DM: I don’t know. None of my friends from Jersey have accents. And the funny thing was Geremy was like, “A lot of people don’t, especially the younger generation, but this is set in a very small town, and I want a very specific accent.” So I was like, “Okay.”
It was amazing. It was so funny to have Sid [Dhananjay], who had never acted before, and Mamoudou [Athie], who graduated from Yale and was a theater actor. We were all from different places, which was so cool.
CM: Mamoudou, I think, is from Africa, Sid’s from India, you’re from Australia, Bridget’s from Kansas, I’m from the Bronx and Geremy is the only Jersey boy there. But we all were supposed to be from the same place in the film.
DM: The one connection that they have in the film, which is that they’re all from the same place, is the one thing we do not have in common in real life. We’re all from different corners of the world, and it was so incredible that we were all playing together. It was just like family instantly. What I really liked about this movie is that it defied laws. It made the abnormal normal, and it was never about size or gender or race. There were issues that the characters faced in the movie because of society, but it wasn’t about that. It was showing people from all different cultural backgrounds coming together and connecting in a way that’s not necessarily what we peg them to be in society. No one is put in a box in this movie, and I love that.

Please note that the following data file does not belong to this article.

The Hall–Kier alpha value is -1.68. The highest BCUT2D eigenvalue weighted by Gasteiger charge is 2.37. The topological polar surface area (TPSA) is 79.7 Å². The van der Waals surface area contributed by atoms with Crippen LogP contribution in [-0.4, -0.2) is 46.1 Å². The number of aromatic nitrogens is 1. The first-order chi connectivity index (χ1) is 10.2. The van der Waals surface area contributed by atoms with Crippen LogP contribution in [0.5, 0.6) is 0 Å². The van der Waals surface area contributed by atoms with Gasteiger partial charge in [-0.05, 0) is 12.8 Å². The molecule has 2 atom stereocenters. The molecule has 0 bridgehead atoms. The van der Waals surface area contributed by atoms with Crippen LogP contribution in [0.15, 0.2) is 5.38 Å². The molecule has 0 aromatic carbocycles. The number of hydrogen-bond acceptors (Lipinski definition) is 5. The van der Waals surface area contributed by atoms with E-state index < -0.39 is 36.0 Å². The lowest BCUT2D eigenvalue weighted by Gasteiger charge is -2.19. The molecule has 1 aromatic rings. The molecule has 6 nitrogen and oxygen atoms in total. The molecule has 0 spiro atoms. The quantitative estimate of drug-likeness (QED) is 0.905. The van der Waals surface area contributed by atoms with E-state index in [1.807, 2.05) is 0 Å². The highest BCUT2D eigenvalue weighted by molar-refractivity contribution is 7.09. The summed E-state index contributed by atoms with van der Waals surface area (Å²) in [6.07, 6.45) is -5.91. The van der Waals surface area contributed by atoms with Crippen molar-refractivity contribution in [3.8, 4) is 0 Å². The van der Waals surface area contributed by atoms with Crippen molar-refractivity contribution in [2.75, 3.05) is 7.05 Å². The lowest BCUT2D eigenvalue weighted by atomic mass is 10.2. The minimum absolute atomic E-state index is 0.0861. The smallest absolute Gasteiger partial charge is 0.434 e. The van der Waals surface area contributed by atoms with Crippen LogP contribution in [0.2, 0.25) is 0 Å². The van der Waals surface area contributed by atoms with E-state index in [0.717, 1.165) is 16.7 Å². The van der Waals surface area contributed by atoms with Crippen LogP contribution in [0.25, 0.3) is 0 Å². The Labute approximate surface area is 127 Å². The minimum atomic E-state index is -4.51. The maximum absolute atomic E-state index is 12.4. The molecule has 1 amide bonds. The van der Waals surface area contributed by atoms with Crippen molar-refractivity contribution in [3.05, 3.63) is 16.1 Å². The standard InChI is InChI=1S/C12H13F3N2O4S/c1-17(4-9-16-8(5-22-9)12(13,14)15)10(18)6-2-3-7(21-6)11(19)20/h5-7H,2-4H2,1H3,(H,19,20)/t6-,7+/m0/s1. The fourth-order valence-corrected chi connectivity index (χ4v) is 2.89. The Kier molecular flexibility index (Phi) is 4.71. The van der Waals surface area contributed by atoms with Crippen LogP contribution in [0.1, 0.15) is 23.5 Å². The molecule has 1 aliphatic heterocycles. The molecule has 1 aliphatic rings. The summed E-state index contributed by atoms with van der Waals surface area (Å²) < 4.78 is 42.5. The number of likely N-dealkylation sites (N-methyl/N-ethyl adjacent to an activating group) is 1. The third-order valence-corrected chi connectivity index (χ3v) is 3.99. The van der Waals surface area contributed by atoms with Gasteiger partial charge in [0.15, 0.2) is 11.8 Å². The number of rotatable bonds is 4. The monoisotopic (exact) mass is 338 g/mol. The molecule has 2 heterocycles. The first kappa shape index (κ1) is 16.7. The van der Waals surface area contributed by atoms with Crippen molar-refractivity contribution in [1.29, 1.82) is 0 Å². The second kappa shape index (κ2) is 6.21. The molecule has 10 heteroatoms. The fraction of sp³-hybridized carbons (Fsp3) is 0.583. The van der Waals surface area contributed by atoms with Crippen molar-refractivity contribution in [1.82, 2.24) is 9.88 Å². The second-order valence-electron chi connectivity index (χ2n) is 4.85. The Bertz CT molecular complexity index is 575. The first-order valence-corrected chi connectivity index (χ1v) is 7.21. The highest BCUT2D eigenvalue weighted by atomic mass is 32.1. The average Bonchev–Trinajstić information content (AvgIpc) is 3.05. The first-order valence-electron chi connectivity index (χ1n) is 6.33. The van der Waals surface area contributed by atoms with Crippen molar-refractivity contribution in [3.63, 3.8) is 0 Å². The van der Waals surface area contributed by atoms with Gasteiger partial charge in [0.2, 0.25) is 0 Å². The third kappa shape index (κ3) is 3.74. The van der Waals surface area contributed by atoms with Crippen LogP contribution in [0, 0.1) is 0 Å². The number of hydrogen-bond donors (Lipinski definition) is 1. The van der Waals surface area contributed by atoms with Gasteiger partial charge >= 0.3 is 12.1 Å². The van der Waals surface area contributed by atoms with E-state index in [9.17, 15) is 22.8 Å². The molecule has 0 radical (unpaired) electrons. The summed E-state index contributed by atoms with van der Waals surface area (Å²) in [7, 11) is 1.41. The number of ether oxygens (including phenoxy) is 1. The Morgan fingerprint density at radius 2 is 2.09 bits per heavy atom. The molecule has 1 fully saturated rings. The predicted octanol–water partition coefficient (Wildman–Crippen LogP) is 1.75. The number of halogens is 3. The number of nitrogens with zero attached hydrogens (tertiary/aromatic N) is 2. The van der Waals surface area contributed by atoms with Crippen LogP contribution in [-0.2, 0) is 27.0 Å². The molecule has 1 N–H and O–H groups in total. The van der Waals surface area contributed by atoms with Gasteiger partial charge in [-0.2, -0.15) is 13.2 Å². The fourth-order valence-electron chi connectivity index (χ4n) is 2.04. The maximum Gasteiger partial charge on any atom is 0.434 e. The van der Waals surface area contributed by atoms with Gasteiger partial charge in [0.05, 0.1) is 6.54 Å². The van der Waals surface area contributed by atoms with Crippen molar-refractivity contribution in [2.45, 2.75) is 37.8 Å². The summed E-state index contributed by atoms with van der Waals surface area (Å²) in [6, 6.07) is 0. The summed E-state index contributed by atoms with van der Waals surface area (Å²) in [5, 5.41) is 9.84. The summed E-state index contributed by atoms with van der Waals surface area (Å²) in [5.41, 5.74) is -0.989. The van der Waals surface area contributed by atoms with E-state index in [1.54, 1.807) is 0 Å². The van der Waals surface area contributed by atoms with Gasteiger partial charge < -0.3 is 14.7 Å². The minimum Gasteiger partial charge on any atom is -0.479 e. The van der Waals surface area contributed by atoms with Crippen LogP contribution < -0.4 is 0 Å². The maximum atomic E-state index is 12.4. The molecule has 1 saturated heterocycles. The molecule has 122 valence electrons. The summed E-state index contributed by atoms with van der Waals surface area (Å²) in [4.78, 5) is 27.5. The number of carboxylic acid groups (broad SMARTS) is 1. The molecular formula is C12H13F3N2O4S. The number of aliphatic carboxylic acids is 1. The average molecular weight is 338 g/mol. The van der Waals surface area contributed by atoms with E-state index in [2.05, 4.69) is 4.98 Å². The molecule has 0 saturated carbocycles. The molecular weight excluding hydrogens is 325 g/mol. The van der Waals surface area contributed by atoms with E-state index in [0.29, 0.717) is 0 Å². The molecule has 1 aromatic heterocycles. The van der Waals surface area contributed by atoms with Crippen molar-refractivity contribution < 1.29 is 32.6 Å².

CM: Everybody fit perfectly.
DM: Well, it’s funny because everything I had to do for this movie felt so outside of my comfort zone, but everyone involved in the project was so incredible that I always felt comfortable being uncomfortable. When you feel safe and secure with other actors, with the director and the producers, it creates this incredible vibrancy, and something amazing happens.
CM: t’s not like we ran back to our trailers—oh, that’s right. We didn’t have any.
DM: That’s the best way, because we all connected.
CM: We laughed ourselves sick. Now, I have a personal question for you. I’ve met mom and dad and your sister and your roommates. What did they think of this for you?
DM: It was funny because some of my closest friends know me so well, and they thought it was hilarious and amazing that I was doing this movie. But they’re like also like, “How are you planning on doing it? Because this is not you.”